?n%10:0]                        //return n%10 (where we said 0-3 is tsnr and afterwards is th
            ||'t')                        // if the result is undefined than the request number was between 4 and 9 therefor 'th' is required
    ==o[2]                                // match it to the actual postfix  


port of @Herman Lauenstein

JavaScript (Node.js), 48 bytes


Try it online!

  • \$\begingroup\$ If the assumption reg solution can also be ***. \$\endgroup\$
    – l4m2
    Commented Apr 14, 2018 at 20:12
  • \$\begingroup\$ If not assumed it's /\d*(st|nd|rd|th)/ input, 1sta pass the reg test; if assumed, /1.th|(^|[^1])(1s|2n|3r|[^1-3]t)/ work \$\endgroup\$
    – l4m2
    Commented Apr 14, 2018 at 23:29

Java 8, 54 51 bytes



Try it online.

s->  // Method with String parameter and boolean return-type
     //  Validates if the input matches this entire regex

Java's String#matches implicitly adds ^...$.

Regex explanation:

^                                          Start of the regex
 .*1.                                       If the number ends in 11-19:
     th                                      it must have a trailing th
       |                                    If not:
        (.*    )?                            Optionally it has leading digits,
           [^1]                              excluding a 1 at the end
                 (1s|2n|3r         .      followed by either 1st, 2nd, 3rd,
                          |[^1-3]t).      0th, 4th, 5th, ..., 8th, or 9th
                                    $   End of the regex

Pyth, 49 60 bytesSBCS


Test suite

SE ate some unprintables in the code (and in the below explanation) but they're present in the link.

Js<2zK%J100I||qK11qK12qK13q>2z"th".?qz+J@c."dt8¸*£tÎðÎs"2J # Code
Js<2z                                                         # J= the integer in the input
     K%J100                                                   # K=J%100
           I||qJ11qJ12qJ13                                    # IF K is 11, 12, or 13:
                          q>2z"th"                            #  Print whether the end of the input is "th"
                                  .?                          # Otherwise:
                                    qz                        #  Print whether the input is equal to
                                      +J                      #   J concatenated with
                                        @                   J #    The object at the Jth modular index of
                                          ."dt8¸*£tÎðÎs"   #     The string "thstndrdthththththth"
                                         c                 2  #      Chopped into strings of length 2 as a list
Python 3 translation:
if K==11or K==12or K==13:print(z[-2:]=="th")
else:print(z==str(J)+["thstndrdthththththth"[2*i:2*i+2] for i in range(10)][J%10])

Jelly,  25  22 bytes

-3 bytes thanks to an observation made in a comment made by on my Python entry.


A monadic link.

Try it online! Or see the test-suite.


ḣ-2VDṫ-’Ạ×ɗ/«4ị“snrh”e - Link: list of characters   e.g. "213rd" or "502nd" or "7th"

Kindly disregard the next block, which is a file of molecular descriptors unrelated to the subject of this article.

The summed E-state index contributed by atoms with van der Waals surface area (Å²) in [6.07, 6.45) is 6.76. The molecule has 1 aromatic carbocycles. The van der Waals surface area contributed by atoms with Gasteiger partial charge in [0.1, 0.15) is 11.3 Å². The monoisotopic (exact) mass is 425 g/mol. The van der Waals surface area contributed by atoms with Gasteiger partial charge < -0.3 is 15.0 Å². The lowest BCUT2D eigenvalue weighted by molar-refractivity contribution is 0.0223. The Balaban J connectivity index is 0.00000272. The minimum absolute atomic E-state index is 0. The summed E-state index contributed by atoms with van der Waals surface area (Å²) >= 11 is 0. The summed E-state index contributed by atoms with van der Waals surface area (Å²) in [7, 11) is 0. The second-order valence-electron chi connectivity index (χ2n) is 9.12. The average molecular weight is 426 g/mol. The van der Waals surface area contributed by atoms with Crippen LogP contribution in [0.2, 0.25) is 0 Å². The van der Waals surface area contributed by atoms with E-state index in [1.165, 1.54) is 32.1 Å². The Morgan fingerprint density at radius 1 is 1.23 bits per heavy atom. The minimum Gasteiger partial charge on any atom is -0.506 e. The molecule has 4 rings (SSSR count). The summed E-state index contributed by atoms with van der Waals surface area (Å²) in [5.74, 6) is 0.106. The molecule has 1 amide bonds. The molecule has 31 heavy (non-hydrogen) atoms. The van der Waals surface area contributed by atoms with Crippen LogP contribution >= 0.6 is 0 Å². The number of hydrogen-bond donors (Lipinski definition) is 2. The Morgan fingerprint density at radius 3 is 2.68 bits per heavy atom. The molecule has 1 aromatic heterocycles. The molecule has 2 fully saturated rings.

ḣ-2                    - head to index -2                "213"      "502"      "7"
   V                   - evaluate                         213        502        7
    D                  - cast to decimal list            [2,1,3]    [5,0,2]    [7]
     ṫ-                - tail from index -1                [1,3]      [0,2]    [7]
           /           - reduce with:                                          (no reduction since already length 1)
          ɗ            -   last 3 links as a dyad:                           
       ’               -     decrement (the left)           0         -1        x
        Ạ              -     all? (0 if 0, 1 otherwise)     0          1        x
         ×             -     multiply (by the right)        0          2        x
            «4         - minimum of that and 4              0          2        4
              ị“snrh”  - index into "snrh"                 'h'        'n'      'h'
                     e - exists in? (the input list)        0          1        1

Python 2, 92 82 74 68 bytes

-8 thanks to Chas Brown
-6 thanks to Kevin Cruijssen

lambda s:(a+'t'*10+a*8)[int(s[-4:-2]):][:1]==s[-2:-1]

Constructs a big string of ths, sts, nds, and rds for endings 00 to 99. Then checks to see if it matches.


Retina, 35 31 bytes

-4 bytes thanks to @Asone Tuhid

Thanks to @Leo for finding a bug


Outputs 1 for true and 0 for false. This assumes the input is in ordinal format with a valid suffix (ends with st, nd, rd or th).

Try it online!


Perl 5 -n, 57 bytes


Try it online!


Haskell, 100 bytes

f(a:b)|length b>2=f b
f x=elem x$words"0th 1st 2nd 3rd"

Try it online!


GeoGebra, 56 bytes


Try It On GeoGebra!

Input is s, Output is b. b is true if s is a valid ordinal, false otherwise.

I just realized that GeoGebra has string support, so I had to try it.


                 Take(s,1,Length(s)-2)                s without the last two characters
        FromBase(                     ,10)            Convert the string to a number
Ordinal(                                  )           Convert the number to ordinal form
                                           ==s        Is it equal to s?

Vyxal, 7 bytes


Try it Online!

Because we have a built-in for that.